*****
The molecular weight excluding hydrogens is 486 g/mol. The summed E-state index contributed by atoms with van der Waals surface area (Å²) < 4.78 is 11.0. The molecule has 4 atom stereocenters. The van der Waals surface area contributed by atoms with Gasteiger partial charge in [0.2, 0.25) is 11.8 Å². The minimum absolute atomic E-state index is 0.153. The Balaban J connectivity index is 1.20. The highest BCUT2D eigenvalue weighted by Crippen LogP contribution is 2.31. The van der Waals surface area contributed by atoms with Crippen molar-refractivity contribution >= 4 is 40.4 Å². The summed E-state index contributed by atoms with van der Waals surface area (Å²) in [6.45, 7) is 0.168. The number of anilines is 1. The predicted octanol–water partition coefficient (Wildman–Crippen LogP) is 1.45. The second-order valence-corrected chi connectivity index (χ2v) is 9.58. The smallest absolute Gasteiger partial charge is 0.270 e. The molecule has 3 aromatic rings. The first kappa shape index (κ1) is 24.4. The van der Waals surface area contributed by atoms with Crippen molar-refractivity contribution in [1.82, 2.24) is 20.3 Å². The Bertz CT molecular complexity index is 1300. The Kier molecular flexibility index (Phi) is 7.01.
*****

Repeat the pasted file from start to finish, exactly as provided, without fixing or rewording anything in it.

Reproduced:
The molecular weight excluding hydrogens is 486 g/mol. The summed E-state index contributed by atoms with van der Waals surface area (Å²) < 4.78 is 11.0. The molecule has 4 atom stereocenters. The van der Waals surface area contributed by atoms with Gasteiger partial charge in [0.2, 0.25) is 11.8 Å². The minimum absolute atomic E-state index is 0.153. The Balaban J connectivity index is 1.20. The highest BCUT2D eigenvalue weighted by Crippen LogP contribution is 2.31. The van der Waals surface area contributed by atoms with Crippen molar-refractivity contribution >= 4 is 40.4 Å². The summed E-state index contributed by atoms with van der Waals surface area (Å²) in [6.45, 7) is 0.168. The number of anilines is 1. The predicted octanol–water partition coefficient (Wildman–Crippen LogP) is 1.45. The second-order valence-corrected chi connectivity index (χ2v) is 9.58. The smallest absolute Gasteiger partial charge is 0.270 e. The molecule has 3 aromatic rings. The first kappa shape index (κ1) is 24.4. The van der Waals surface area contributed by atoms with Crippen molar-refractivity contribution in [1.82, 2.24) is 20.3 Å². The Bertz CT molecular complexity index is 1300. The Kier molecular flexibility index (Phi) is 7.01.